The Palace of the Enchanted Moors
Overlooking the river Douro, close to Freixo, are some huge rocks, situated on the brink of an almost perpendicular eminence. To this spot do congregate, so it is reported, the souls of unbaptized children, who make the midnight hour hideous with their shrieks when the tempest is hurrying down through the valley and over the snow-capped hills. When the wind is at its highest do these souls of the lost utter their weird shrieks, so nigh akin unto the howling of the wind that only the neighbouring villagers pretend to be able to distinguish between the clamouring voices of the unbaptized and the howling caused by the fitful gusts of the wintry blast as it rushes impetuously among the rocks and down the precipices.
On such nights will the farmer’s wife light the tapers around the image of good St. Laurence, patron of the winds, and calling her household around her, the following verses are intoned—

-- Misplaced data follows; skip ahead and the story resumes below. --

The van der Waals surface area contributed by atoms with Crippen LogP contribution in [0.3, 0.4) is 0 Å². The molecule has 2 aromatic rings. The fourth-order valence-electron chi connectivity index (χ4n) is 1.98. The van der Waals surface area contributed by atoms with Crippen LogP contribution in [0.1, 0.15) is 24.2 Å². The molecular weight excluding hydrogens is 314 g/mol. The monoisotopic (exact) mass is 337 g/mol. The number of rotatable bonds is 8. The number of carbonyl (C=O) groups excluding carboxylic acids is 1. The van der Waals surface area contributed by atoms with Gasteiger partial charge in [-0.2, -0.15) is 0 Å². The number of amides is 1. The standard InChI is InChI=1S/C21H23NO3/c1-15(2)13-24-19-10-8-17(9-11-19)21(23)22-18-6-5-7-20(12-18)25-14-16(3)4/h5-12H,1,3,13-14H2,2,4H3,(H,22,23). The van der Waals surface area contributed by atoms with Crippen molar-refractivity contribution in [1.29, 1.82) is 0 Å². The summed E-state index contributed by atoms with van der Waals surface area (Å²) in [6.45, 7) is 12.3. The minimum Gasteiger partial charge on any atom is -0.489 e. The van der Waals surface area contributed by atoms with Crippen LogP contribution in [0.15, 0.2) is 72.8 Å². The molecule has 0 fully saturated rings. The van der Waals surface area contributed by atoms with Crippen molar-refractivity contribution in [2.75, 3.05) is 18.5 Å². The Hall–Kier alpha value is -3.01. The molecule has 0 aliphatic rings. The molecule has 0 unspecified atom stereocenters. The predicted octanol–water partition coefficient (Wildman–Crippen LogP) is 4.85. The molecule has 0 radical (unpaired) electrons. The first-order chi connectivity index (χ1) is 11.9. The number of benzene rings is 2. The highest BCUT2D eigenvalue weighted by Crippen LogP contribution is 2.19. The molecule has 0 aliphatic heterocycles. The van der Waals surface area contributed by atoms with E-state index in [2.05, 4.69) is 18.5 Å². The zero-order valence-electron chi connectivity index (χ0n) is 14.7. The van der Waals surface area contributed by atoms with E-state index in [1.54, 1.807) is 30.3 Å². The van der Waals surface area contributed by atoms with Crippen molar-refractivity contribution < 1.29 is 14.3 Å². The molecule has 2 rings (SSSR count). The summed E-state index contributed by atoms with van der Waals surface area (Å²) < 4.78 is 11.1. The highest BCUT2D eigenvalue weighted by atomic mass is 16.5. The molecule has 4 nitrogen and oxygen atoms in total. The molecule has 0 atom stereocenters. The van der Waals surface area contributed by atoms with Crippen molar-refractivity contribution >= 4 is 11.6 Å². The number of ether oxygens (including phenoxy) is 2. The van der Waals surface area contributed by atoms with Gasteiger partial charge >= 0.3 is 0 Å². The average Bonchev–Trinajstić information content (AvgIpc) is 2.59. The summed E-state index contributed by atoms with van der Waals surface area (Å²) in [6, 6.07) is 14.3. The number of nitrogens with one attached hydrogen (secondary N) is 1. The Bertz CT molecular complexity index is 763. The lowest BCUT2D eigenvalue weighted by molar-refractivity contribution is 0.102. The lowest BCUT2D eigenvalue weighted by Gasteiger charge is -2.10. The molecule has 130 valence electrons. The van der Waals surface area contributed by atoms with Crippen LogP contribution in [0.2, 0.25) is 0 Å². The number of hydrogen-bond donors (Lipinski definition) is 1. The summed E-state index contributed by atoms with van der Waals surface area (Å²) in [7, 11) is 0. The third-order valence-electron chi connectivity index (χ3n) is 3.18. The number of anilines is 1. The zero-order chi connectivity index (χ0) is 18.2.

“Good St. Laurence, keep us free
From the sin of heresy;
Lull the angry winds to rest,
Still be thou our honoured guest,
By our fathers prized.
“Drive all goblins from our door,
Those whom Heaven doth ignore—
Witches, demons, bogeys all,
May they sink and may they fall
With the unbaptized.”
At times it takes longer to appease the wrath of St. Laurence than at others; but with daylight the courage of the worshippers revives, and the souls of the unbaptized seek rest, although the winds may continue to howl.
Many centuries ago the palace of the now enchanted Moors at Freixo was the glory of the place. Although considerably smaller, it was after the style of the Alhambra, at Granada; but it was held in almost greater esteem than the principal residence of the Moorish kings, for in a magnificent stable was lodged the ass on which the prophet Mohamed was supposed to have ascended to Paradise. It seems that the chosen quadruped, unaccustomed to the pastures of the Mohamedan Paradise, had escaped, and descended on earth close to the palace, or alcazar, at Freixo, where he was found one morning by the dwellers when they were on their way to the mosque.